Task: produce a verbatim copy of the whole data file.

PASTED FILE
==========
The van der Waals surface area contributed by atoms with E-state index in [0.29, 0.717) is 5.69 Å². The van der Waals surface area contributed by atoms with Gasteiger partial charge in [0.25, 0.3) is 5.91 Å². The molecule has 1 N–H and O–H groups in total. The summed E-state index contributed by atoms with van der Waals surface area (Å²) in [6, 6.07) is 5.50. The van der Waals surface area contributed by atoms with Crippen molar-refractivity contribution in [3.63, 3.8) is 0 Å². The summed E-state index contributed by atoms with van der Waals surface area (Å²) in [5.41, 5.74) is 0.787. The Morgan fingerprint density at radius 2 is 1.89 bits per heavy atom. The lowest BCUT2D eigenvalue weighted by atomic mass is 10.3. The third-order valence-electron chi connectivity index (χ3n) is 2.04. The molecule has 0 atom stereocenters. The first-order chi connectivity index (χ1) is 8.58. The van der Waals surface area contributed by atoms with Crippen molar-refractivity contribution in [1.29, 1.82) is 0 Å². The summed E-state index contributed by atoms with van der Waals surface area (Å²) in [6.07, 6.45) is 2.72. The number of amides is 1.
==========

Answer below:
The van der Waals surface area contributed by atoms with E-state index in [0.29, 0.717) is 5.69 Å². The van der Waals surface area contributed by atoms with Gasteiger partial charge in [0.25, 0.3) is 5.91 Å². The molecule has 1 N–H and O–H groups in total. The summed E-state index contributed by atoms with van der Waals surface area (Å²) in [6, 6.07) is 5.50. The van der Waals surface area contributed by atoms with Crippen molar-refractivity contribution in [3.63, 3.8) is 0 Å². The summed E-state index contributed by atoms with van der Waals surface area (Å²) in [5.41, 5.74) is 0.787. The Morgan fingerprint density at radius 2 is 1.89 bits per heavy atom. The lowest BCUT2D eigenvalue weighted by atomic mass is 10.3. The third-order valence-electron chi connectivity index (χ3n) is 2.04. The molecule has 0 atom stereocenters. The first-order chi connectivity index (χ1) is 8.58. The van der Waals surface area contributed by atoms with Crippen molar-refractivity contribution in [1.29, 1.82) is 0 Å². The summed E-state index contributed by atoms with van der Waals surface area (Å²) in [6.07, 6.45) is 2.72. The number of amides is 1.